J.K. Rowling responds: The latter. In fact, I am not a great fan of fantasy books in general, and never read them!

And here's an excerpt from a Time Magazine article:

Fans send Rowling wands and quills by the bushel, but she admits, a bit shamefacedly, that she never actually uses them and that the wands go straight to her oldest daughter, Jessica. The most popular living fantasy writer in the world doesn't even especially like fantasy novels. It wasn't until after Sorcerer's Stone was published that it even occurred to her that she had written one. "That's the honest truth," she says. "You know, the unicorns were in there. There was the castle, God knows. But I really had not thought that that's what I was doing. And I think maybe the reason that it didn't occur to me is that I'm not a huge fan of fantasy." Rowling has never finished The Lord of the Rings. She hasn't even read all of C.S. Lewis' Narnia novels, which her books get compared to a lot. There's something about Lewis' sentimentality about children that gets on her nerves. "There comes a point where Susan, who was the older girl, is lost to Narnia because she becomes interested in lipstick. She's become irreligious basically because she found sex," Rowling says. "I have a big problem with that."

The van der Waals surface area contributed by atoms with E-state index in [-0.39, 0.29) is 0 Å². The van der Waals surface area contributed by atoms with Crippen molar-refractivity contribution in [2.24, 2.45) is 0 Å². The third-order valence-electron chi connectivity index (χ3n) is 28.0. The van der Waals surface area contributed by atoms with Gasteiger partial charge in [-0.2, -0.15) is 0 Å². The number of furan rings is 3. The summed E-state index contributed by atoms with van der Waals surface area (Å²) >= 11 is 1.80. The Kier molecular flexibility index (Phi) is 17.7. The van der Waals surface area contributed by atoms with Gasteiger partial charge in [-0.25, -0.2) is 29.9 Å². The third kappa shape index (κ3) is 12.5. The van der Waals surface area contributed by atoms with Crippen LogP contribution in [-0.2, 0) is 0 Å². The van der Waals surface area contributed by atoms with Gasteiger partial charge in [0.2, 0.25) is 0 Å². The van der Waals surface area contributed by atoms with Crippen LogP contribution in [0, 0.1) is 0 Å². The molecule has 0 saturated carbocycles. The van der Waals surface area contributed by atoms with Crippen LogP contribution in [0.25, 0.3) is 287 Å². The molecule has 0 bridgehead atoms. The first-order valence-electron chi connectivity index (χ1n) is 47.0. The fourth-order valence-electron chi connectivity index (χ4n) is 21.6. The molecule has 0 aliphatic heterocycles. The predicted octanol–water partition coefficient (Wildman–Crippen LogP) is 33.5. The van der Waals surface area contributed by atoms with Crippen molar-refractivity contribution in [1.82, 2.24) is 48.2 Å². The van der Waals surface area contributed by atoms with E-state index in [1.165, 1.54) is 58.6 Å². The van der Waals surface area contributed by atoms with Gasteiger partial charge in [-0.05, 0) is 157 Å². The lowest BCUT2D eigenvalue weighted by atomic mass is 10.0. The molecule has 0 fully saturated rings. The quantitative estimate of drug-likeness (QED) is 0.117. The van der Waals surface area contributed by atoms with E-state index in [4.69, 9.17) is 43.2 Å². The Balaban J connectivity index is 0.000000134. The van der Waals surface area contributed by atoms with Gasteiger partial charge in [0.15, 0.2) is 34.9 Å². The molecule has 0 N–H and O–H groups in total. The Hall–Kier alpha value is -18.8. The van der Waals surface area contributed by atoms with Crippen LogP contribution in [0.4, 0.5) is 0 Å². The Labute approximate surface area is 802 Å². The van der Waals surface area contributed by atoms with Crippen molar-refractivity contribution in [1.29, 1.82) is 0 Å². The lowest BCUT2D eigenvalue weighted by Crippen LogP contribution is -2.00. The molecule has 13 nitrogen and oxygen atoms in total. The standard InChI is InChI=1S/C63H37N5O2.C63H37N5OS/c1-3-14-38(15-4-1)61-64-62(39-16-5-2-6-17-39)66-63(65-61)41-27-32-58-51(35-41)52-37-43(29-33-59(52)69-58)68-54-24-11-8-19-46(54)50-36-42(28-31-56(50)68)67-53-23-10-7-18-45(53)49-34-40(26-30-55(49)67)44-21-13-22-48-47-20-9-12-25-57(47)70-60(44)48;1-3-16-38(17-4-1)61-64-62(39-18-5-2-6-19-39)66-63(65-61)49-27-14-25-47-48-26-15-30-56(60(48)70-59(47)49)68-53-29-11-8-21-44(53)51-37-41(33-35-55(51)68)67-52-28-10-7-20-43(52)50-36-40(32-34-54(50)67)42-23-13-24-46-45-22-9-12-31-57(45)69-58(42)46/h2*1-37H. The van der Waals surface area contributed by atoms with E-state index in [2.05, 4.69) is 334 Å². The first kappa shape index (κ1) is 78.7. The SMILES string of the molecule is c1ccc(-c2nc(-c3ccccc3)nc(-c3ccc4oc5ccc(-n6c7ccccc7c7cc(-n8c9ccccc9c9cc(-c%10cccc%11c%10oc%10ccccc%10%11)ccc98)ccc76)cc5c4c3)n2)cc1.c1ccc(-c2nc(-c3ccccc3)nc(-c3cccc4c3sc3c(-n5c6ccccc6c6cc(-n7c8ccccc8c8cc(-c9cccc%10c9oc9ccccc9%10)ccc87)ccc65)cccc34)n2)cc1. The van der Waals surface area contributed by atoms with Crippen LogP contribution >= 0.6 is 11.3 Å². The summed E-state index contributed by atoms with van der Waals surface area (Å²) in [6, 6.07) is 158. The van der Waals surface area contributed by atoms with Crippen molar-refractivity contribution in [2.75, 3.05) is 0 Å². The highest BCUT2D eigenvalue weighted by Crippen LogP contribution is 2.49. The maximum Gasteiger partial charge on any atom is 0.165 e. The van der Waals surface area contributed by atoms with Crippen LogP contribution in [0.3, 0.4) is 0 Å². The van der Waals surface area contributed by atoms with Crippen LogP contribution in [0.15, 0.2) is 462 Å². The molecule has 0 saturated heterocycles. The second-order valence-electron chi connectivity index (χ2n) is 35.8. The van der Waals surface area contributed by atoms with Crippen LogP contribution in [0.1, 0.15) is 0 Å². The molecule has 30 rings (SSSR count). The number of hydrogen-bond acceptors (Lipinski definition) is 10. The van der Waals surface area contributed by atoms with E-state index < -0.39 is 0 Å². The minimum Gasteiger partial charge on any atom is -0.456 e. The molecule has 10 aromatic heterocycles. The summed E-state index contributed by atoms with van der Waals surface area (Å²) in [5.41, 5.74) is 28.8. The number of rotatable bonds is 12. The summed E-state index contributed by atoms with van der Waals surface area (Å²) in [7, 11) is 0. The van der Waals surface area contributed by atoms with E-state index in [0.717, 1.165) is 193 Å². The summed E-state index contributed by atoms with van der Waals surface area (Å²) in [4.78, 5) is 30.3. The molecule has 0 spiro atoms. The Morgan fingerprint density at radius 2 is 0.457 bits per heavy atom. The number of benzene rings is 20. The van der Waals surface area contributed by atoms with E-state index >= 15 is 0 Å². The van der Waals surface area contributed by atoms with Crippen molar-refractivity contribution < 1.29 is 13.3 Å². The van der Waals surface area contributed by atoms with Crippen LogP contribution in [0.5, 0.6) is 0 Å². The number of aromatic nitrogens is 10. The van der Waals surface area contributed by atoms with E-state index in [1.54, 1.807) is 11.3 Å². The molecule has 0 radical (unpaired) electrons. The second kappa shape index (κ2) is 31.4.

Grossman, Lev. "J.K. Rowling Hogwarts And All," Time Magazine, 17 July, 2005

While she doesn't outright deny any influence, the way she responds seem to imply that she thinks the similarities are not intentional. They are superficial, and she wasn't a heavy reader of Tolkien.

As WhatRoughBeast's answer and a comment mention, the Speak of the Devil trope is quite old. It has historical, real-world significance.

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    Thanks for the kind word. Yours is the better answer. Commented May 9, 2015 at 16:27

No. Taken from http://www.accio-quote.org/articles/2005/0705-tlc_mugglenet-anelli-2.htm :

ES: What prompted people to start referring to Voldemort as You-Know-Who and He-Who-Must-Not-Be-Named?